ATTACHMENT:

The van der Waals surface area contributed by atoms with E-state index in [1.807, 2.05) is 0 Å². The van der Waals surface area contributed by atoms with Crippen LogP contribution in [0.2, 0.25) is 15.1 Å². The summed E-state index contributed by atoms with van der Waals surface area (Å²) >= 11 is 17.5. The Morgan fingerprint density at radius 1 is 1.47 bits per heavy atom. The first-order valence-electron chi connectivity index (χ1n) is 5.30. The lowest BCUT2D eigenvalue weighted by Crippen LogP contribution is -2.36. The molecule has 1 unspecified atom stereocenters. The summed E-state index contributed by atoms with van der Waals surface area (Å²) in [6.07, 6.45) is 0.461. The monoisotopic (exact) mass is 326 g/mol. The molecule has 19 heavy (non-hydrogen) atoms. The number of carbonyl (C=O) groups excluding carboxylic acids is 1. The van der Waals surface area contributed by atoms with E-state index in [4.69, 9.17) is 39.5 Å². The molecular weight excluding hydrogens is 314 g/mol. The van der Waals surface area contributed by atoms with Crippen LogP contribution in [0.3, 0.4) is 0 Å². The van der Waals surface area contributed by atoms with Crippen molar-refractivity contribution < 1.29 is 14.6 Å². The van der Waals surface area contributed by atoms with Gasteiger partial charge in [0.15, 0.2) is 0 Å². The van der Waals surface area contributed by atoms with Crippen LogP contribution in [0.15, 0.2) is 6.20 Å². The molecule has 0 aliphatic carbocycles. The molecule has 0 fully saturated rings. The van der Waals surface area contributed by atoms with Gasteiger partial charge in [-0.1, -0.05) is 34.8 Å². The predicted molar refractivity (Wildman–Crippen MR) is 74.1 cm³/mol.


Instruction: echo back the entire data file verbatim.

The van der Waals surface area contributed by atoms with E-state index in [1.807, 2.05) is 0 Å². The van der Waals surface area contributed by atoms with Crippen LogP contribution in [0.2, 0.25) is 15.1 Å². The summed E-state index contributed by atoms with van der Waals surface area (Å²) >= 11 is 17.5. The Morgan fingerprint density at radius 1 is 1.47 bits per heavy atom. The first-order valence-electron chi connectivity index (χ1n) is 5.30. The lowest BCUT2D eigenvalue weighted by Crippen LogP contribution is -2.36. The molecule has 1 unspecified atom stereocenters. The summed E-state index contributed by atoms with van der Waals surface area (Å²) in [6.07, 6.45) is 0.461. The monoisotopic (exact) mass is 326 g/mol. The molecule has 19 heavy (non-hydrogen) atoms. The number of carbonyl (C=O) groups excluding carboxylic acids is 1. The van der Waals surface area contributed by atoms with E-state index in [4.69, 9.17) is 39.5 Å². The molecular weight excluding hydrogens is 314 g/mol. The van der Waals surface area contributed by atoms with Crippen LogP contribution in [0.3, 0.4) is 0 Å². The van der Waals surface area contributed by atoms with Crippen molar-refractivity contribution < 1.29 is 14.6 Å². The van der Waals surface area contributed by atoms with Gasteiger partial charge in [0.15, 0.2) is 0 Å². The van der Waals surface area contributed by atoms with Crippen LogP contribution in [0.15, 0.2) is 6.20 Å². The molecule has 0 aliphatic carbocycles. The molecule has 0 fully saturated rings. The van der Waals surface area contributed by atoms with Gasteiger partial charge in [-0.1, -0.05) is 34.8 Å². The predicted molar refractivity (Wildman–Crippen MR) is 74.1 cm³/mol.